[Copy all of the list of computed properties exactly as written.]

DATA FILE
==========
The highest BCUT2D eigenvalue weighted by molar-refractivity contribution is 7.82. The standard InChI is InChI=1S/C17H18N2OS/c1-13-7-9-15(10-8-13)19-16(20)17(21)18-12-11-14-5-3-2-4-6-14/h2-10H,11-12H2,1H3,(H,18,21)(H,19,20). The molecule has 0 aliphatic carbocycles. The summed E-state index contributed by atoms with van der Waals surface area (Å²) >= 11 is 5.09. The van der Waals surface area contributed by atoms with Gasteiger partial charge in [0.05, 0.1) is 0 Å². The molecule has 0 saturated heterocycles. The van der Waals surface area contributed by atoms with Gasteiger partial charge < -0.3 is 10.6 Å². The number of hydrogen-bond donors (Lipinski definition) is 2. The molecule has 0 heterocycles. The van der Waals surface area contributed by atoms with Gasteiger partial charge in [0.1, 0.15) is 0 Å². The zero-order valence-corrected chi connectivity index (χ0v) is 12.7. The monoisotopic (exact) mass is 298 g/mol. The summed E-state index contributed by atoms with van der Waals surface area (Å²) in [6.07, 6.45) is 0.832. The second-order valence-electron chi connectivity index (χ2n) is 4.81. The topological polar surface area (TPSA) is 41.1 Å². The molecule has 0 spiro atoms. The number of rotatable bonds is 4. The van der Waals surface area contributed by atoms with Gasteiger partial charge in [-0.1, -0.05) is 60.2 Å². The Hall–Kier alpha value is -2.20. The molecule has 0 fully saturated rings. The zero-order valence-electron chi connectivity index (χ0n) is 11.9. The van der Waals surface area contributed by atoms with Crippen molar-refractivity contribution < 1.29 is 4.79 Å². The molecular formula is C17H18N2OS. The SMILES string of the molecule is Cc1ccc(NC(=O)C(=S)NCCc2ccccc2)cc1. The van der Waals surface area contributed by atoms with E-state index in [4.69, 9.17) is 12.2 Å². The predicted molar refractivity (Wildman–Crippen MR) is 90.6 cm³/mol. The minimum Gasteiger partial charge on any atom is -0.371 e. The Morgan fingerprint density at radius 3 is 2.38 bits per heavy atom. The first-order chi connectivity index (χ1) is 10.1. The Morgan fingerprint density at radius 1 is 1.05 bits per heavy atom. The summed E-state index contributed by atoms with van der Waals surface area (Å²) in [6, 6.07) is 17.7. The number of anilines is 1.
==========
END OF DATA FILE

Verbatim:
The highest BCUT2D eigenvalue weighted by molar-refractivity contribution is 7.82. The standard InChI is InChI=1S/C17H18N2OS/c1-13-7-9-15(10-8-13)19-16(20)17(21)18-12-11-14-5-3-2-4-6-14/h2-10H,11-12H2,1H3,(H,18,21)(H,19,20). The molecule has 0 aliphatic carbocycles. The summed E-state index contributed by atoms with van der Waals surface area (Å²) >= 11 is 5.09. The van der Waals surface area contributed by atoms with Gasteiger partial charge in [0.05, 0.1) is 0 Å². The molecule has 0 saturated heterocycles. The van der Waals surface area contributed by atoms with Gasteiger partial charge < -0.3 is 10.6 Å². The number of hydrogen-bond donors (Lipinski definition) is 2. The molecule has 0 heterocycles. The van der Waals surface area contributed by atoms with Gasteiger partial charge in [0.1, 0.15) is 0 Å². The zero-order valence-corrected chi connectivity index (χ0v) is 12.7. The monoisotopic (exact) mass is 298 g/mol. The summed E-state index contributed by atoms with van der Waals surface area (Å²) in [6.07, 6.45) is 0.832. The second-order valence-electron chi connectivity index (χ2n) is 4.81. The topological polar surface area (TPSA) is 41.1 Å². The molecule has 0 spiro atoms. The number of rotatable bonds is 4. The van der Waals surface area contributed by atoms with Gasteiger partial charge in [-0.1, -0.05) is 60.2 Å². The Hall–Kier alpha value is -2.20. The molecule has 0 fully saturated rings. The zero-order valence-electron chi connectivity index (χ0n) is 11.9. The van der Waals surface area contributed by atoms with Crippen molar-refractivity contribution < 1.29 is 4.79 Å². The molecular formula is C17H18N2OS. The SMILES string of the molecule is Cc1ccc(NC(=O)C(=S)NCCc2ccccc2)cc1. The van der Waals surface area contributed by atoms with E-state index in [4.69, 9.17) is 12.2 Å². The predicted molar refractivity (Wildman–Crippen MR) is 90.6 cm³/mol. The minimum Gasteiger partial charge on any atom is -0.371 e. The Morgan fingerprint density at radius 3 is 2.38 bits per heavy atom. The first-order chi connectivity index (χ1) is 10.1. The Morgan fingerprint density at radius 1 is 1.05 bits per heavy atom. The summed E-state index contributed by atoms with van der Waals surface area (Å²) in [6, 6.07) is 17.7. The number of anilines is 1.